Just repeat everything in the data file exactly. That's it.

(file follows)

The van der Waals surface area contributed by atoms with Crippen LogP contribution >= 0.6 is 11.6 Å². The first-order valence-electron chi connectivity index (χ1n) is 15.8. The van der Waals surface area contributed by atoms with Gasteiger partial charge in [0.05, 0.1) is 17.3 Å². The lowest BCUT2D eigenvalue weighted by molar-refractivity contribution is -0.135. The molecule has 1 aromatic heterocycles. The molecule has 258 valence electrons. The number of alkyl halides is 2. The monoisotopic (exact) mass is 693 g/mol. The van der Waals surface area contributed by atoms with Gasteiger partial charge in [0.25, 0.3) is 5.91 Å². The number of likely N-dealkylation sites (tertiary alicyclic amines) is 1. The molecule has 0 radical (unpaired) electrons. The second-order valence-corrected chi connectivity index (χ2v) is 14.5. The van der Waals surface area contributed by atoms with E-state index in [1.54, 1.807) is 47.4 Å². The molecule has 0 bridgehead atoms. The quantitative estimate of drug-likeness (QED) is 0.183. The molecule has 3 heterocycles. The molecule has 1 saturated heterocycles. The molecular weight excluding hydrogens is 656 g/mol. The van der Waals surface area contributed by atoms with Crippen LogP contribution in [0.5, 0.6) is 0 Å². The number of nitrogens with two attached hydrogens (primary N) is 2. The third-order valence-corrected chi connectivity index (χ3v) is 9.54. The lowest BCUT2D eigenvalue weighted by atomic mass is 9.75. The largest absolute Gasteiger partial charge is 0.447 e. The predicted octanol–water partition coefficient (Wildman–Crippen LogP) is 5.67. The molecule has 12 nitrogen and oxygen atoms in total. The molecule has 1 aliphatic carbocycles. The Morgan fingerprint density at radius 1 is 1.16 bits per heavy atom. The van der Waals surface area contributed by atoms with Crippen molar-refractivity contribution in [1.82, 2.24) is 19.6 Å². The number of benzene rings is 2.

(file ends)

The van der Waals surface area contributed by atoms with Crippen LogP contribution >= 0.6 is 11.6 Å². The first-order valence-electron chi connectivity index (χ1n) is 15.8. The van der Waals surface area contributed by atoms with Gasteiger partial charge in [0.05, 0.1) is 17.3 Å². The lowest BCUT2D eigenvalue weighted by molar-refractivity contribution is -0.135. The molecule has 1 aromatic heterocycles. The molecule has 258 valence electrons. The number of alkyl halides is 2. The monoisotopic (exact) mass is 693 g/mol. The van der Waals surface area contributed by atoms with Gasteiger partial charge in [0.25, 0.3) is 5.91 Å². The number of likely N-dealkylation sites (tertiary alicyclic amines) is 1. The molecule has 0 radical (unpaired) electrons. The second-order valence-corrected chi connectivity index (χ2v) is 14.5. The van der Waals surface area contributed by atoms with E-state index in [1.54, 1.807) is 47.4 Å². The molecule has 0 bridgehead atoms. The quantitative estimate of drug-likeness (QED) is 0.183. The molecule has 3 heterocycles. The molecule has 1 saturated heterocycles. The molecular weight excluding hydrogens is 656 g/mol. The van der Waals surface area contributed by atoms with Crippen LogP contribution in [0.5, 0.6) is 0 Å². The number of nitrogens with two attached hydrogens (primary N) is 2. The third-order valence-corrected chi connectivity index (χ3v) is 9.54. The lowest BCUT2D eigenvalue weighted by atomic mass is 9.75. The largest absolute Gasteiger partial charge is 0.447 e. The predicted octanol–water partition coefficient (Wildman–Crippen LogP) is 5.67. The molecule has 12 nitrogen and oxygen atoms in total. The molecule has 1 aliphatic carbocycles. The Morgan fingerprint density at radius 1 is 1.16 bits per heavy atom. The van der Waals surface area contributed by atoms with Crippen molar-refractivity contribution in [1.82, 2.24) is 19.6 Å². The number of benzene rings is 2.